In developing his visual language, Rodin drew upon the long tradition of gilded bronze church doors, specifically The Gates of Paradise (1425–1452) designed by Renaissance artist Lorenzo Ghiberti for the Baptistery in Florence. After working on The Gates of Hell for a decade, Rodin was forced to abandon the commission when the government announced new plans to build a train station on the site of the proposed museum. Rodin ultimately repurposed parts of the door as independent artworks, among them his famous sculptures The Thinker and The Kiss, both visible in this maquette—The Thinker at the top above the central pier and the enraptured lovers on the lower left side.

The Gates of Hell was never cast in bronze during Rodin’s lifetime. However, since his death and according to the artist’s wishes, several casts have been made, including one commissioned by the Iris and B. Gerald Cantor Foundation.

Far left: The Gates of Hell, 1880-c. 1890, cast 1981, Bronze, Cantor Arts Center, Gift of B. Gerald Cantor Collection Left top and bottom: The Thinker, modeled 1880, reduced 1903, cast later, Bronze; The Kiss, modeled c. 1881–82, cast later, Bronze; North Carolina Museum of Art, Gift of the Iris and B. Gerald Cantor Foundation

Left: The Gates of Hell, 1880-c. 1890, cast 1981, Bronze, Cantor Arts Center, Gift of B. Gerald Cantor Collection; Right top and bottom: The Thinker, modeled 1880, reduced 1903, cast later, Bronze; The Kiss, modeled c. 1881–82, cast later, Bronze; North Carolina Museum of Art, Gift of the Iris and B. Gerald Cantor Foundation

Angela Bulloch: Heavy Metal Stack: Fat Cyan Three (PART II)

On September 16, the Phillips unveiled a new sculpture by Angela Bulloch on the corner of 21st and Q Streets. We asked Angela a few questions about her artwork. Read Part I of the interview here.

Heavy Metal Stack: Fat Cyan Three, 2018, Powder coated steel, Made possible with support from Susan and Dixon Butler, Nancy and Charles Clarvit, John and Gina Despres, A. Fenner Milton, Eric Richter, Harvey M. Ross, George Vradenburg and The Vradenburg Foundation

Heavy Metal Stack: Fat Cyan Three, 2018, Powder coated steel, Made possible with support from Susan and Dixon Butler, Nancy and Charles Clarvit, John and Gina Despres, A. Fenner Milton, Eric Richter, Harvey M. Ross, George Vradenburg and The Vradenburg Foundation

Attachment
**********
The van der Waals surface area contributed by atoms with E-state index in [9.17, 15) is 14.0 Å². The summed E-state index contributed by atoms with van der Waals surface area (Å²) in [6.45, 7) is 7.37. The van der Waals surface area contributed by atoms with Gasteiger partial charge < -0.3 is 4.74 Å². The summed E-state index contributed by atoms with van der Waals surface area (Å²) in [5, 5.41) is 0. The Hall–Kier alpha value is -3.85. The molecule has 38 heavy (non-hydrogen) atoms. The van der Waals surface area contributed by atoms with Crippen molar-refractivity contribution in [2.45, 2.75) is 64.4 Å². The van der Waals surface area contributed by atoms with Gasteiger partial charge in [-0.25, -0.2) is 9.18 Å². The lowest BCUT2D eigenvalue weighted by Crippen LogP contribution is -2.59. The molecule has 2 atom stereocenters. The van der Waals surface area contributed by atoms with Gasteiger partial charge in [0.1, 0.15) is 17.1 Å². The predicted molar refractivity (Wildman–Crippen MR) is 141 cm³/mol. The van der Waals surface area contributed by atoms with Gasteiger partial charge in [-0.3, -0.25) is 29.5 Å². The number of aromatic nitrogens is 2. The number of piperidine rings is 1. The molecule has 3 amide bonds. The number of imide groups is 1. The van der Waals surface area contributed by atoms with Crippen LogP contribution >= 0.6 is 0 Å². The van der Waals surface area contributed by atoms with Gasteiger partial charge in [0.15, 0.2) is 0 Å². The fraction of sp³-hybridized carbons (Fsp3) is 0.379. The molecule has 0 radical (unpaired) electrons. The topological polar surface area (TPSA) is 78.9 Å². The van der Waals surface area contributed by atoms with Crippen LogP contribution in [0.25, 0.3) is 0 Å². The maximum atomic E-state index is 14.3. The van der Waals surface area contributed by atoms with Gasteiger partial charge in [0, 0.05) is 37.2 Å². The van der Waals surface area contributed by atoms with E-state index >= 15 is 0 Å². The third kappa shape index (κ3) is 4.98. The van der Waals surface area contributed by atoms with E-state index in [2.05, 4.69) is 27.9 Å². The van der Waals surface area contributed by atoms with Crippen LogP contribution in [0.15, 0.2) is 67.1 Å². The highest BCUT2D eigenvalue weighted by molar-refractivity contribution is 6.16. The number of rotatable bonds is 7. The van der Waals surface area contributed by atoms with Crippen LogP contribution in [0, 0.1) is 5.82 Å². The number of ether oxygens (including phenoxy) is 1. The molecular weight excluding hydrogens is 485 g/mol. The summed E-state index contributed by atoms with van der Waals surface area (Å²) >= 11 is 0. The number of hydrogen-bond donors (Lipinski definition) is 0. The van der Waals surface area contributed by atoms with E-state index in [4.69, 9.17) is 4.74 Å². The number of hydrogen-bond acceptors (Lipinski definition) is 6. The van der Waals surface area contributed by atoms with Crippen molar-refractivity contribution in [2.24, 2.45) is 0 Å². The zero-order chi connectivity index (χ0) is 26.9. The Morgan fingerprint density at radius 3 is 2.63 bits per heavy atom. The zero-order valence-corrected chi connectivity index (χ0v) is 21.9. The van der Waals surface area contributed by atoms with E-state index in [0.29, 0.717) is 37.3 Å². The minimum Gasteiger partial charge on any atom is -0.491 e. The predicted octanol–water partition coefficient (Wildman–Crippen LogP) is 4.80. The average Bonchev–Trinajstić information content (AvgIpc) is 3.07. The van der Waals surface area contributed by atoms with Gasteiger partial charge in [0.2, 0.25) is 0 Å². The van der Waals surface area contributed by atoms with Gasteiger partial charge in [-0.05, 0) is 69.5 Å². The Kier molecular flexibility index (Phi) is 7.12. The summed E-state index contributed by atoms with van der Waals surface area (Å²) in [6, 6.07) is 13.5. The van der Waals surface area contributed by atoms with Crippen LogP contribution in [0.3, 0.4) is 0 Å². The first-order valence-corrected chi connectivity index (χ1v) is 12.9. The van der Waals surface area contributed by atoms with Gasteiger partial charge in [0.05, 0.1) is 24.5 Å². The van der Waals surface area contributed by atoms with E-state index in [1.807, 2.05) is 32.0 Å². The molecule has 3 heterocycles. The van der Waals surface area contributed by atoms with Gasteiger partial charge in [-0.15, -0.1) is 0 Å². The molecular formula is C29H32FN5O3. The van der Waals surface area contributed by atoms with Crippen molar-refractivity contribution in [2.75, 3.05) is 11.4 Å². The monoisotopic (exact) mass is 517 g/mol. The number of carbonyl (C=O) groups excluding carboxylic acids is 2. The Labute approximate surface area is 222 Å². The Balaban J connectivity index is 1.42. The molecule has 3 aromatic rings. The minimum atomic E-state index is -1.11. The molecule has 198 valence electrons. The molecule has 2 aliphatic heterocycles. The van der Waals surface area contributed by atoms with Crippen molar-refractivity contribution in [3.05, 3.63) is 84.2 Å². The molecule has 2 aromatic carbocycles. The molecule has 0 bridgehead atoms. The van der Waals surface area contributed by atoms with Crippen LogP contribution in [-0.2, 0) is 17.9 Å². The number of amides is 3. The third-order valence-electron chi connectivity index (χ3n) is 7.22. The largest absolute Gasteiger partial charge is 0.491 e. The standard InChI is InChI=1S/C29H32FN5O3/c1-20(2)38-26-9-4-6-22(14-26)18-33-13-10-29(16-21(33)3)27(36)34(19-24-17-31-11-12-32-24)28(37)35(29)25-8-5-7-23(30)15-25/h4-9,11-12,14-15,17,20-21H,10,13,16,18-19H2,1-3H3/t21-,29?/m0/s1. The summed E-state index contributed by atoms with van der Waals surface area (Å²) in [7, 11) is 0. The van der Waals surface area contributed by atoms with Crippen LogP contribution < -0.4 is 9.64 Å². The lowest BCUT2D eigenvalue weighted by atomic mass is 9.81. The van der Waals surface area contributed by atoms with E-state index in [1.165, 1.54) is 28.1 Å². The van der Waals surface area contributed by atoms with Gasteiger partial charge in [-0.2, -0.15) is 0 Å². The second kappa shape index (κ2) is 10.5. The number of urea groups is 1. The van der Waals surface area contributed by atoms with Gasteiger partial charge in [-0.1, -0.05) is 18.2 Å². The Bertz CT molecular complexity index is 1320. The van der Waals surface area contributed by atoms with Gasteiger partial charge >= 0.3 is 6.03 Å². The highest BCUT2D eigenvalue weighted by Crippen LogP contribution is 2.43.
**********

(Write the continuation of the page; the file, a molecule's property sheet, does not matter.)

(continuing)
How do you think Heavy Metal Stack: Fat Three Cyan fits with the Phillips? How did you choose these colors/this size for this commission?

The colors were chosen to contrast with the surrounding area. The color—cyan blue—is not only the opposite color of the orange bricks but it’s also an important color used often around Washington, DC. I’ve placed the lighter color on the underside of the sculpture for the first time with the plan that it would be illuminated from the ground up at night because I thought that would be a good artificial inversion. The sun will illuminate the sculpture from above during the day in the usual way.

How does your modern/minimalist sculpture change when placed in front of a brick house built in 1897? How does it interact with the surrounding area of Dupont Circle?

This work is neither a modern nor a minimal sculpture. The techniques used in its fabrication date the sculpture—it could not have been made like this before the 1990s, really. Aesthetically I think it fits in well with the surroundings—Dupont Circle or in front of a building made about 100 years prior to the technology used for its making. The contrast between the sculpture and the building behind it is deliberately sharp.

Heavy Metal Stack: Fat Cyan Three at night

Heavy Metal Stack: Fat Cyan Three at night

What do you want people to think/feel when they see your artwork?

I don’t like to prescribe people’s feelings, but when I look at the sculpture I think it looks alien, bold yet comfortably present, holding the corner as it does, and I cannot resist the temptation to ascribe human qualities to it despite the fact that it is anything but human. Although I think wishing to humanize blind objects reveals something more about me rather than the sculpture.

Much of your work incorporates time-based elements, such as shifting light patterns, sound, and interactive mechanisms. On the contrary, Heavy Metal Stack: Fat Cyan Three is a static object. How do you envision audiences interacting with your sculpture at the Phillips?

Oh that’s not a question that I can answer. I have many thoughts but no statement . . . let’s ask the audience.